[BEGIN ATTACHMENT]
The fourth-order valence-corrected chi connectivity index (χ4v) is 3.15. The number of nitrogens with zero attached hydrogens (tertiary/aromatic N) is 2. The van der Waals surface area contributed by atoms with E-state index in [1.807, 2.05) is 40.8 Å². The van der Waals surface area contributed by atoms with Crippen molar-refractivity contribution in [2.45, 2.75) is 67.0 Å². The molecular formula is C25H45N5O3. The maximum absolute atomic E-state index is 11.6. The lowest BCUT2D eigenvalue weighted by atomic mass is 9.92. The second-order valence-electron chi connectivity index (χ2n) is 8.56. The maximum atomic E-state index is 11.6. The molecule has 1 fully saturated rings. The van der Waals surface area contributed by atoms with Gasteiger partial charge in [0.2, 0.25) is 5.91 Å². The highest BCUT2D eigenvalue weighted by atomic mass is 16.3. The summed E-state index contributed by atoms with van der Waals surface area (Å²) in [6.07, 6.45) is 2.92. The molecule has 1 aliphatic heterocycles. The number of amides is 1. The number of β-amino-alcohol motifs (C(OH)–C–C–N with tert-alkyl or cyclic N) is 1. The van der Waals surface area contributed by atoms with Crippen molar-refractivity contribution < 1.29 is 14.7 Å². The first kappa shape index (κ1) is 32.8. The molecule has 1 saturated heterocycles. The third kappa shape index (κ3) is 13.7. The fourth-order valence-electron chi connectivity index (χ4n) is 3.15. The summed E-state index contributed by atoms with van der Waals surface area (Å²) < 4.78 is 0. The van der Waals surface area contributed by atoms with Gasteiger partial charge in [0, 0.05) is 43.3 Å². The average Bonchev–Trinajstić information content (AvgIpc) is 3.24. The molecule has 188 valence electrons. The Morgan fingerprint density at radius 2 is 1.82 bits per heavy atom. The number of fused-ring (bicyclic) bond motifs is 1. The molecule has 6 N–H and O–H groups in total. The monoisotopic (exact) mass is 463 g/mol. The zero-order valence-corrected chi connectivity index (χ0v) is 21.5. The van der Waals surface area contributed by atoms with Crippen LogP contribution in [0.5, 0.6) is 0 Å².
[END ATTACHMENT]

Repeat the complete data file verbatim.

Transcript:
The fourth-order valence-corrected chi connectivity index (χ4v) is 3.15. The number of nitrogens with zero attached hydrogens (tertiary/aromatic N) is 2. The van der Waals surface area contributed by atoms with E-state index in [1.807, 2.05) is 40.8 Å². The van der Waals surface area contributed by atoms with Crippen molar-refractivity contribution in [2.45, 2.75) is 67.0 Å². The molecular formula is C25H45N5O3. The maximum absolute atomic E-state index is 11.6. The lowest BCUT2D eigenvalue weighted by atomic mass is 9.92. The second-order valence-electron chi connectivity index (χ2n) is 8.56. The maximum atomic E-state index is 11.6. The molecule has 1 fully saturated rings. The van der Waals surface area contributed by atoms with Gasteiger partial charge in [0.2, 0.25) is 5.91 Å². The highest BCUT2D eigenvalue weighted by atomic mass is 16.3. The summed E-state index contributed by atoms with van der Waals surface area (Å²) in [6.07, 6.45) is 2.92. The molecule has 1 aliphatic heterocycles. The number of amides is 1. The number of β-amino-alcohol motifs (C(OH)–C–C–N with tert-alkyl or cyclic N) is 1. The van der Waals surface area contributed by atoms with Crippen molar-refractivity contribution < 1.29 is 14.7 Å². The first kappa shape index (κ1) is 32.8. The molecule has 1 saturated heterocycles. The third kappa shape index (κ3) is 13.7. The fourth-order valence-electron chi connectivity index (χ4n) is 3.15. The summed E-state index contributed by atoms with van der Waals surface area (Å²) < 4.78 is 0. The van der Waals surface area contributed by atoms with Gasteiger partial charge in [0, 0.05) is 43.3 Å². The average Bonchev–Trinajstić information content (AvgIpc) is 3.24. The molecule has 188 valence electrons. The Morgan fingerprint density at radius 2 is 1.82 bits per heavy atom. The number of fused-ring (bicyclic) bond motifs is 1. The molecule has 6 N–H and O–H groups in total. The monoisotopic (exact) mass is 463 g/mol. The zero-order valence-corrected chi connectivity index (χ0v) is 21.5. The van der Waals surface area contributed by atoms with Crippen LogP contribution in [0.5, 0.6) is 0 Å².